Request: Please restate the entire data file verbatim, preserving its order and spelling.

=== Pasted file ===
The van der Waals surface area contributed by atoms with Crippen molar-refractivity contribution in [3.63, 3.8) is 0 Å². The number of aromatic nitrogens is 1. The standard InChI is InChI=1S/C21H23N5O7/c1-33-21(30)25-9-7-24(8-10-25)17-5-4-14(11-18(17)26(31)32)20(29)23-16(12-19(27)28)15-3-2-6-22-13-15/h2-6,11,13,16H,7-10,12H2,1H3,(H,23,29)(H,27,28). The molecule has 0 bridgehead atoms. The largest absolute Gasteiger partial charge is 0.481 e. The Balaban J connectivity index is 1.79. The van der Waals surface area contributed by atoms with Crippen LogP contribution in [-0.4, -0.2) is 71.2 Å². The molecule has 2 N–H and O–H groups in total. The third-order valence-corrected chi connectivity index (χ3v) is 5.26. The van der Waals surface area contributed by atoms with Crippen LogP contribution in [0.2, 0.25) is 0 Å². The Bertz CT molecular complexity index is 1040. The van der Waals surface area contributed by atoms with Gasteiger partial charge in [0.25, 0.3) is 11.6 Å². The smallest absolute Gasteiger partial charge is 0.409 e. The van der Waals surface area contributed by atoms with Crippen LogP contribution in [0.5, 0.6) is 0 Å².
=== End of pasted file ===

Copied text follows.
The van der Waals surface area contributed by atoms with Crippen molar-refractivity contribution in [3.63, 3.8) is 0 Å². The number of aromatic nitrogens is 1. The standard InChI is InChI=1S/C21H23N5O7/c1-33-21(30)25-9-7-24(8-10-25)17-5-4-14(11-18(17)26(31)32)20(29)23-16(12-19(27)28)15-3-2-6-22-13-15/h2-6,11,13,16H,7-10,12H2,1H3,(H,23,29)(H,27,28). The molecule has 0 bridgehead atoms. The largest absolute Gasteiger partial charge is 0.481 e. The Balaban J connectivity index is 1.79. The van der Waals surface area contributed by atoms with Crippen LogP contribution in [-0.4, -0.2) is 71.2 Å². The molecule has 2 N–H and O–H groups in total. The third-order valence-corrected chi connectivity index (χ3v) is 5.26. The van der Waals surface area contributed by atoms with Crippen LogP contribution in [0.2, 0.25) is 0 Å². The Bertz CT molecular complexity index is 1040. The van der Waals surface area contributed by atoms with Gasteiger partial charge in [0.25, 0.3) is 11.6 Å². The smallest absolute Gasteiger partial charge is 0.409 e. The van der Waals surface area contributed by atoms with Crippen LogP contribution in [0.5, 0.6) is 0 Å².